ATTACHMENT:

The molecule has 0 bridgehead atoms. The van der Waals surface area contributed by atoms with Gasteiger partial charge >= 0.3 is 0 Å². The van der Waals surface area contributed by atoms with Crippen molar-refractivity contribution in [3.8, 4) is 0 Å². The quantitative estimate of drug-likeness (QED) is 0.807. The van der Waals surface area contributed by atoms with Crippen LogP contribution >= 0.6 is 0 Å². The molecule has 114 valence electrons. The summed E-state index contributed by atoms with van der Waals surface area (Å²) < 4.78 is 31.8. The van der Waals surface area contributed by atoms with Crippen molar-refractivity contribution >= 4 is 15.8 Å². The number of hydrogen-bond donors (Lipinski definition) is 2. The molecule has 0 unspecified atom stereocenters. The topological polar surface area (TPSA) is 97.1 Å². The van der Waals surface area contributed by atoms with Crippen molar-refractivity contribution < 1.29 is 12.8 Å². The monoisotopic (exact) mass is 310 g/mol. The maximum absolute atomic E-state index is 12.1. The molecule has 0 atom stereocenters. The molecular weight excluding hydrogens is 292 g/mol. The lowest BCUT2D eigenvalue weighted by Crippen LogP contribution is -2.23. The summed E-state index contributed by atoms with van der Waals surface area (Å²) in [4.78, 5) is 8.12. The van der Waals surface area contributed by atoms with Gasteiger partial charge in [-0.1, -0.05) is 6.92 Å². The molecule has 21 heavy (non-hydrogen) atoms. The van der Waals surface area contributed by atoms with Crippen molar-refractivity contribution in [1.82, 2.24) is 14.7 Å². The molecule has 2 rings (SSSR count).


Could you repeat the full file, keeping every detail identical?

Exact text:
The molecule has 0 bridgehead atoms. The van der Waals surface area contributed by atoms with Gasteiger partial charge >= 0.3 is 0 Å². The van der Waals surface area contributed by atoms with Crippen molar-refractivity contribution in [3.8, 4) is 0 Å². The quantitative estimate of drug-likeness (QED) is 0.807. The van der Waals surface area contributed by atoms with Crippen LogP contribution >= 0.6 is 0 Å². The molecule has 114 valence electrons. The summed E-state index contributed by atoms with van der Waals surface area (Å²) < 4.78 is 31.8. The van der Waals surface area contributed by atoms with Crippen molar-refractivity contribution >= 4 is 15.8 Å². The number of hydrogen-bond donors (Lipinski definition) is 2. The molecule has 0 unspecified atom stereocenters. The topological polar surface area (TPSA) is 97.1 Å². The van der Waals surface area contributed by atoms with Crippen molar-refractivity contribution < 1.29 is 12.8 Å². The monoisotopic (exact) mass is 310 g/mol. The maximum absolute atomic E-state index is 12.1. The molecule has 0 atom stereocenters. The molecular weight excluding hydrogens is 292 g/mol. The lowest BCUT2D eigenvalue weighted by Crippen LogP contribution is -2.23. The summed E-state index contributed by atoms with van der Waals surface area (Å²) in [4.78, 5) is 8.12. The van der Waals surface area contributed by atoms with Gasteiger partial charge in [-0.1, -0.05) is 6.92 Å². The molecule has 21 heavy (non-hydrogen) atoms. The van der Waals surface area contributed by atoms with Crippen molar-refractivity contribution in [1.82, 2.24) is 14.7 Å². The molecule has 2 rings (SSSR count).